“When we want to use these for road construction, we need to buy whatever comes and can’t stop anywhere. Even if PWD and others don’t purchase them, we have to stock all the plastic that comes in dump yard,” he says.

He tied up with the Bangalore Mahanagara Palike to use plastic in laying 40 per cent of the city's roads.

Over five years and many monsoons later, his roads have survived the test.

Source: http://ibnlive.in.com/news/bangalore-activist-on-the-road-to-plastic-success-story/46501-3.html

 

10. Biogas bottling plant – A success story

The Ministry of New and Renewable Energy (MNRE) has taken a new initiative for bottling of biogas to demonstrate an integrated technology package in entrepreneurial mode on medium size mixed feed biogas-fertilizer plants (BGFP) for generation, purification/enrichment, bottling and piped distribution of biogas.

Keeping in view the energy shortage in the country there is a need to tap biomass resources such as cattle dung, kitchen waste, agricultural waste etc. for generation of biogas through the involvement of entrepreneurs and industries to set up decentralised biogas based energy infrastructure in the country, at the potential sites where biomass available is in plenty.

Under technology demonstration of new RDD&D Policy of Ministry of New and Renewable Energy (MNRE), the Ministry took up a new initiative for bottling of biogas to demonstrate an integrated technology package in entrepreneurial mode on medium size mixed feed biogas-fertilizer plants (BGFP) for generation, purification/enrichment, bottling and piped distribution of biogas.

Installation of such plants aims at meeting stationary and motive power, cooling, refrigeration and electricity needs in addition to cooking and heating requirements. Under the demonstration phase, the Ministry is providing a central financial assistance of 30-50 per cent of the cost (excluding cost of land) for a limited number of such projects for implementation following an entrepreneurial mode on built, own and operate (BOO) and reimbursement basis.

So far 15 BGFP projects with aggregate capacity of 11,200 cu m per day have been sanctioned in 8 States, namely Gujarat, Karnataka, Punjab, Chhatisgarh, Haryana, Maharastra, Rajasthan and Bihar by the MNRE for implementation.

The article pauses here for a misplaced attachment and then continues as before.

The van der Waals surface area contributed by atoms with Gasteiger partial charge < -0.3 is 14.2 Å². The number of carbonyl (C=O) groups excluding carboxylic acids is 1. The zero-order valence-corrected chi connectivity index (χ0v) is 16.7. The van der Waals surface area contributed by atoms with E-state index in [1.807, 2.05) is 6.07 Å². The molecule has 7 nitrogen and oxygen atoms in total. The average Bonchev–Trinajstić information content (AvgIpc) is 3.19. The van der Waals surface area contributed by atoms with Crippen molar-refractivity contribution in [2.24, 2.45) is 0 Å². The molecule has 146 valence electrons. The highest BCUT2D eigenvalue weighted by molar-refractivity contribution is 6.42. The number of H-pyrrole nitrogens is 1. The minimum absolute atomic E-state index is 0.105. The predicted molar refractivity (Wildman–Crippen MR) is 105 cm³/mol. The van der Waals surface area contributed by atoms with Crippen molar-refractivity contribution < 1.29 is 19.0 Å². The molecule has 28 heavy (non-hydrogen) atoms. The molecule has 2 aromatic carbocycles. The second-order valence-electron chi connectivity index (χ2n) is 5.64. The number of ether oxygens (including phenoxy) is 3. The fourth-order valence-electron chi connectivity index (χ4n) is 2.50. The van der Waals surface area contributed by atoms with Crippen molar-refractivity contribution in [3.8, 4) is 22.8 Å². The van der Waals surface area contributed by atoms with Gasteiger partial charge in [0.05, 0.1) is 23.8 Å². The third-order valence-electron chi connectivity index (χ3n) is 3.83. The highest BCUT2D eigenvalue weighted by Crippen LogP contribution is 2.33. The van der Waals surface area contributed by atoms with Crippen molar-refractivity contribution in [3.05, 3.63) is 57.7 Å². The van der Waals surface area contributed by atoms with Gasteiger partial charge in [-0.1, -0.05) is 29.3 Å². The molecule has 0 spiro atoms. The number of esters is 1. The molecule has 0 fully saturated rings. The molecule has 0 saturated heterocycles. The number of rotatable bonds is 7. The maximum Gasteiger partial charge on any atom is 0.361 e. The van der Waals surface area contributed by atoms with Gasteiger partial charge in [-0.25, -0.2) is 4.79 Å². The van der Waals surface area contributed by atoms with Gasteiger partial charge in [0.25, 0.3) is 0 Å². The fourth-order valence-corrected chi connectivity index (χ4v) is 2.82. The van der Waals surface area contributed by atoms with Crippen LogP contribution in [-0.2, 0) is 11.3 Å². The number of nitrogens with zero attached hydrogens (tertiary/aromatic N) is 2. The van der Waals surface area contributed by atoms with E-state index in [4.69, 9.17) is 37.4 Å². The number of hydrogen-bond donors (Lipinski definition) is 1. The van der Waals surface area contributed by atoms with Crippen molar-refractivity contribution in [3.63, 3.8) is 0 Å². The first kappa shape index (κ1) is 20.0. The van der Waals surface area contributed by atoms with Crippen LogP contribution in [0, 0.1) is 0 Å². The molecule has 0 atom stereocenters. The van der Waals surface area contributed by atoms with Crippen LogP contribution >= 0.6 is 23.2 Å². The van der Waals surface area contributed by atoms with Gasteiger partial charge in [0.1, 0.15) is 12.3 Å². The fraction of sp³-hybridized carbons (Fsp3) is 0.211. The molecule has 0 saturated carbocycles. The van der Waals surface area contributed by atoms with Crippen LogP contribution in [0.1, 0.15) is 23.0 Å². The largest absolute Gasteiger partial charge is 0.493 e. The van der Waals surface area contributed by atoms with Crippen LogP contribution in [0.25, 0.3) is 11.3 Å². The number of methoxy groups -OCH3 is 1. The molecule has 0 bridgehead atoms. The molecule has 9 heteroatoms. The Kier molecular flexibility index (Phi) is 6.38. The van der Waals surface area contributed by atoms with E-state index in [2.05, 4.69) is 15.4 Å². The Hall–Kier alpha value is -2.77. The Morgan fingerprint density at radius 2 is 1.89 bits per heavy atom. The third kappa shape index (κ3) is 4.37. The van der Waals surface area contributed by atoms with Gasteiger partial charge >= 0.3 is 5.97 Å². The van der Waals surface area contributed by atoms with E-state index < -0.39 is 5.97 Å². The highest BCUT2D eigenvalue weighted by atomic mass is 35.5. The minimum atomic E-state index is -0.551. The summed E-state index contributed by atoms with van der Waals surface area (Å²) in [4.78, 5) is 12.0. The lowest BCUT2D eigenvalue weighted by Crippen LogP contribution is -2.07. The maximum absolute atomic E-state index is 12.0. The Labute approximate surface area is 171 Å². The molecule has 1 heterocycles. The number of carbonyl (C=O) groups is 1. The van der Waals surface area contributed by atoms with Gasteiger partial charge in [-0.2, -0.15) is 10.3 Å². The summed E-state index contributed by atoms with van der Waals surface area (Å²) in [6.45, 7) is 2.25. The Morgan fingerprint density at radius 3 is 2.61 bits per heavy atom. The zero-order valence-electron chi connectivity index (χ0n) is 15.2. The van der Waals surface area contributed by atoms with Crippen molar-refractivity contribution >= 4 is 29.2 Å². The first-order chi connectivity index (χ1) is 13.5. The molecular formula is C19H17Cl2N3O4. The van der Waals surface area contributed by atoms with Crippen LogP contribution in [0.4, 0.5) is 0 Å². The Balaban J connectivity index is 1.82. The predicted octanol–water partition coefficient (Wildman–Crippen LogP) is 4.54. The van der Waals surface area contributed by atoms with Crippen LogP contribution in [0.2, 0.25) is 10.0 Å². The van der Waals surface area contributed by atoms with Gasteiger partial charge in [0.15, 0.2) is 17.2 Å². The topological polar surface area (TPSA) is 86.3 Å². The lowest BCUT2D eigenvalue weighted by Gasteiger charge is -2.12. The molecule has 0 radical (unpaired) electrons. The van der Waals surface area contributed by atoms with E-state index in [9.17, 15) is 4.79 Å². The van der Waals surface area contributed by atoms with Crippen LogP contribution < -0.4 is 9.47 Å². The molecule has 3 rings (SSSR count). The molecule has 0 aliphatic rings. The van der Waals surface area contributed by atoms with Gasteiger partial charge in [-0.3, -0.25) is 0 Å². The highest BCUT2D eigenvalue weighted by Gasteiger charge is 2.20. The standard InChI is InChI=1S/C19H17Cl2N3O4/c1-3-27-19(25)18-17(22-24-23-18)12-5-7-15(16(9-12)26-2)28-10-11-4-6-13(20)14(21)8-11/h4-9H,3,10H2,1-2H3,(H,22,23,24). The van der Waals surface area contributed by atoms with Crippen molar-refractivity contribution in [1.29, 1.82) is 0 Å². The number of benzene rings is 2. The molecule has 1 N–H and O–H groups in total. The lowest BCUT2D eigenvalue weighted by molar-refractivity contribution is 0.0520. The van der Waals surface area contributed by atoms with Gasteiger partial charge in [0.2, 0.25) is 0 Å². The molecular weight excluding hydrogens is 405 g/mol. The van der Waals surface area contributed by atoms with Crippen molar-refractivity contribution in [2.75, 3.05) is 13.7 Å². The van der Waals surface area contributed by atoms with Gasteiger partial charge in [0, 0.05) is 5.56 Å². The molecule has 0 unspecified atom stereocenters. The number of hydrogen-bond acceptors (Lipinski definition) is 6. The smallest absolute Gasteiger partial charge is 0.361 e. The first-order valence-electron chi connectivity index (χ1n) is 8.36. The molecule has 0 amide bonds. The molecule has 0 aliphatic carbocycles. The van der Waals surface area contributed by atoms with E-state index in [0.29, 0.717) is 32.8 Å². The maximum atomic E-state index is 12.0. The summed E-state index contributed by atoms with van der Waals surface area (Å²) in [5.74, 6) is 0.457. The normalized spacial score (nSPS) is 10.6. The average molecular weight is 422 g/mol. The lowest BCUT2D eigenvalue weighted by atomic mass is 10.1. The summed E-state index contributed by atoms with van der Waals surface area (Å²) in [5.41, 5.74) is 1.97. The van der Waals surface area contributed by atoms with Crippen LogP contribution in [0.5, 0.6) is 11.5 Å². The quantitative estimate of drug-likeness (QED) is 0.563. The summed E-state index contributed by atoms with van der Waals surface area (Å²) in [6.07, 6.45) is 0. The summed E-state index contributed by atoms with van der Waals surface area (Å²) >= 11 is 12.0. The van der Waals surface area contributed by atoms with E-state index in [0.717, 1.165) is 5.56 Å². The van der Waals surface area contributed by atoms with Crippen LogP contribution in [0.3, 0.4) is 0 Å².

The first biogas bottling plant

A 500 N cu m biogas generation per day capacity BGFP project for generation, purification/enrichment, bottling of biogas was sanctioned by the MNRE with Rs 50 lakh

CFA during the year 2009-10 to Ashoka Biogreen Pvt Ltd at village Talwade, District Nasik, Maharashtra. The first biogas bottling plant was commissioned on 16 March 2011 after obtaining license for filling and storage of compressed biogas in CNG cylinders from Petroleum and Explosives Safety Organisation (PESO).

The biogas generated from the plant has achieved a purity of 98.4 per cent methane and this has been corroborated through tests conducted by Shriram Institute for Industrial Research, Delhi (NABL). The purity of the enriched biogas is continuously monitored by an online analysing system along with calibration of analysers. The purified biogas is equivalent / similar to CNG.

Items

Description

Quantity processed (Cow dung,

agricultural waste etc.)

12.5 MT

Biogas generated

500 N cu m

Purified/upgraded biogas

270 N cu m

Purified biogas used for captive

power generation (30 per cent)

81 N cu m

Power generated

160 units

Purified/upgraded biogas filled in

cylinders at 150 bars*

16 cylinders of 9 kg each filled.

Slurry/manure**

20,000 lt/day

 

* Equivalent to Rs 5,040 of CNG or Rs 7, 200 of commercial LPG

** Used as liquid fertilizer substituting chemical fertilizer worth Rs 10,000.

The biogas generation capacity of the plant is 500 N cu m per day and based on NISARGRUNA (BARC) Technology. The purity of biogas is about 98 per cent and it is compressed to 150-bar pressure for filling in cylinders. The upgraded biogas is used for power generation, cooking and industrial application. The slurry of biogas plant is being used as an organic fertilizer in the nearby agro fields. The field trials have indicated 150 per cent growth in agro-production and substantial improvements in the quality.